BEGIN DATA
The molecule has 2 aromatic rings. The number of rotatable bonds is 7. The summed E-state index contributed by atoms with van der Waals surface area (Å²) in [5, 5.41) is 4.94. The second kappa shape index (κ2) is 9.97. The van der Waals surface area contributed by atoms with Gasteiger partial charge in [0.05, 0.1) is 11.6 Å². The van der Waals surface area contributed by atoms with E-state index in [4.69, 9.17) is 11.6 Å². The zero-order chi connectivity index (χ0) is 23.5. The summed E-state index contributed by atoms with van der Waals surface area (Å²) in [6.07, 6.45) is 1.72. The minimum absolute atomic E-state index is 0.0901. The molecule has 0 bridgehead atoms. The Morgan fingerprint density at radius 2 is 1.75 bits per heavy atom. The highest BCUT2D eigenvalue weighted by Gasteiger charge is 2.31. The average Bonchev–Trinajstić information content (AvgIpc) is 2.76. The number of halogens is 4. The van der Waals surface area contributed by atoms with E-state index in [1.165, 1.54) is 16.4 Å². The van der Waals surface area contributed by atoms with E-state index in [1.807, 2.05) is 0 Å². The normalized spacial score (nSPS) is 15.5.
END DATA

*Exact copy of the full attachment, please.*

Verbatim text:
The molecule has 2 aromatic rings. The number of rotatable bonds is 7. The summed E-state index contributed by atoms with van der Waals surface area (Å²) in [5, 5.41) is 4.94. The second kappa shape index (κ2) is 9.97. The van der Waals surface area contributed by atoms with Gasteiger partial charge in [0.05, 0.1) is 11.6 Å². The van der Waals surface area contributed by atoms with E-state index in [4.69, 9.17) is 11.6 Å². The zero-order chi connectivity index (χ0) is 23.5. The summed E-state index contributed by atoms with van der Waals surface area (Å²) in [6.07, 6.45) is 1.72. The minimum absolute atomic E-state index is 0.0901. The molecule has 0 bridgehead atoms. The Morgan fingerprint density at radius 2 is 1.75 bits per heavy atom. The highest BCUT2D eigenvalue weighted by Gasteiger charge is 2.31. The average Bonchev–Trinajstić information content (AvgIpc) is 2.76. The number of halogens is 4. The van der Waals surface area contributed by atoms with E-state index in [1.165, 1.54) is 16.4 Å². The van der Waals surface area contributed by atoms with E-state index in [1.807, 2.05) is 0 Å². The normalized spacial score (nSPS) is 15.5.